Located midway between Nice and Monaco on the south coast of France, this town of 5,000 inhabitants has a more relaxed vibe than its more glamorous Riviera neighbours. The deep waters of the picturesque harbour make an ideal port of call for both large cruise ships and luxury yachts.
The best spot in town to watch the comings and goings of the port is from one of the balconies of the Welcome Hotel. You can spot the hotel in films like Dirty Rotten Scoundrels and Never Say Never Again.
|Hotel Welcome, Villefranche-sur-Mer|
|Our Room at the Welcome Hotel|
|The View from our Balcony|
This clean, comfortable hotel (a Rick Steves recommendation) is located a stone's throw from the water, close to restaurants and shopping. It overlooks the cruise ship terminal, the Gare Maritime, at Port de la Santé. There's also a seasonal tourist office and ATM nearby. The Casino market was a handy place to pick up a bottle of wine to enjoy on our balcony (and they also had Camargue salt, which I'd neglected to buy while in Aigues Mortes a few days earlier.)
The top sight in Villefranche is the town itself, a scattering of colourful buildings tumbling down the hillside, its narrow streets ending up at Quai Amiral Courbet and the sparkling azure waters of the Mediterranean.
|Streets of Villefranche-sur-Mer|
In the 16th century the Duke of Savoy built a citadel at what was once an ancient Roman port. Today the fortress houses the Town Hall and four museums.
|Footpath to Port de la Darse|
|The Citadel Wall|
Evidence of the town's Italian heritage remains in the colourful building facades, the delicious bowls of pasta found on restaurant menus, and several gelato stands. (I had the best chocolate gelato at the place across from the hotel – rich, chocolatey, and not too sweet.)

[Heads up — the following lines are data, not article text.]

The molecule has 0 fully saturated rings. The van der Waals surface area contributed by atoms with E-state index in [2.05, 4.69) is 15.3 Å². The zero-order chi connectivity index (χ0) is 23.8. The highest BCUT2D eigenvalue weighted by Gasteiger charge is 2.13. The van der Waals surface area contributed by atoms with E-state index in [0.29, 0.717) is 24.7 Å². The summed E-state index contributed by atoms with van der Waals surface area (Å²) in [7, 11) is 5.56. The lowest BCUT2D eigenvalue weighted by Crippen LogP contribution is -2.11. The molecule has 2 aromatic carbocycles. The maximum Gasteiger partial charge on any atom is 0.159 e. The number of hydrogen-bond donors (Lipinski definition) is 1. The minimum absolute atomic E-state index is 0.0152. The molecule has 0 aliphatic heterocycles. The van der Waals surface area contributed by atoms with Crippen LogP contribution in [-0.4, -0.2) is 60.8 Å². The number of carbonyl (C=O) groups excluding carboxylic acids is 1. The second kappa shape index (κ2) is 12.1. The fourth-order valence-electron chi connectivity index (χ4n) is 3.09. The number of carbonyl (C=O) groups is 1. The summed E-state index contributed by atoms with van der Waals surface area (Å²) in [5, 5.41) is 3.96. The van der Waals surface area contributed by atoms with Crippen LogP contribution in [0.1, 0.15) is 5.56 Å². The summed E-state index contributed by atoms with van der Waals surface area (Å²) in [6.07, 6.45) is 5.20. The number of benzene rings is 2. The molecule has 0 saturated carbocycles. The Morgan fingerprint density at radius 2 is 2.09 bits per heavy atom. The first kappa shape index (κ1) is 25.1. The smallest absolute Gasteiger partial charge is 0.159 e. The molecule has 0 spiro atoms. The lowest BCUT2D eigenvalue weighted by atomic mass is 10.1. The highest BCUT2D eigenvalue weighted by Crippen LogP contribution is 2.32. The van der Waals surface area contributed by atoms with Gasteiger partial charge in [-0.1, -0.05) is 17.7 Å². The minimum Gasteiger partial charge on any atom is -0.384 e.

|Bell Tower of St. Michael's Church|
|Pesto Pasta at Le Cosmo|
You can't miss the sunny ochre facade of the tiny Chapel of St. Pierre, decorated by artist, author and filmmaker Jean Cocteau and dedicated to the local fishermen. Cocteau was a frequent guest of the Welcome Hotel. Unfortunately I left my visit to St. Pierre until my last day in Villefranche, a Tuesday, and it was closed (as was the gelato stand).
|Chapel of St. Pierre|
Next to the hotel and across from the chapel is Place Amélie Pollonnais, where a market pops up when the cruise ships are in port. There are a number of restaurants on the square including Le Cosmo, where I had a lovely salad of tomatoes, melon and prosciutto concealing an impressive serving of fresh mozzarella.
|Place Amélie Pollonnais|
|La Brasserie Le Cosmo|
|Assiette Italienne at Le Cosmo|
|The Hidden Mozzarella|
Or you can enjoy a pizza lunch at Achill's while you watch the cruise passengers lining up to be transferred back to their ship.
|Lunch at Achill's|
Rue Obscura (Dark Street) is an unusual covered street that runs along the original perimeter of the town's 14th century ramparts. It found use as an air raid shelter during World War II.
With its refreshing sea breezes the town of Villefranche-sur-Mer is a lovely place to pass a hot summer day, but its location also makes it the ideal base for day trips to such nearby must-sees as:
* Nice, the Riviera's largest city (and location of the nearest airport);
* the principality of Monaco;
* the hilltop town of Eze; and
* the Cap Ferrat Peninsula.
The Beach of Villefranche-sur-Mer
Evening in Villefranche-sur-Mer
Eze: Perched Village of the Côte d'Azur
Saint Jean Cap Ferrat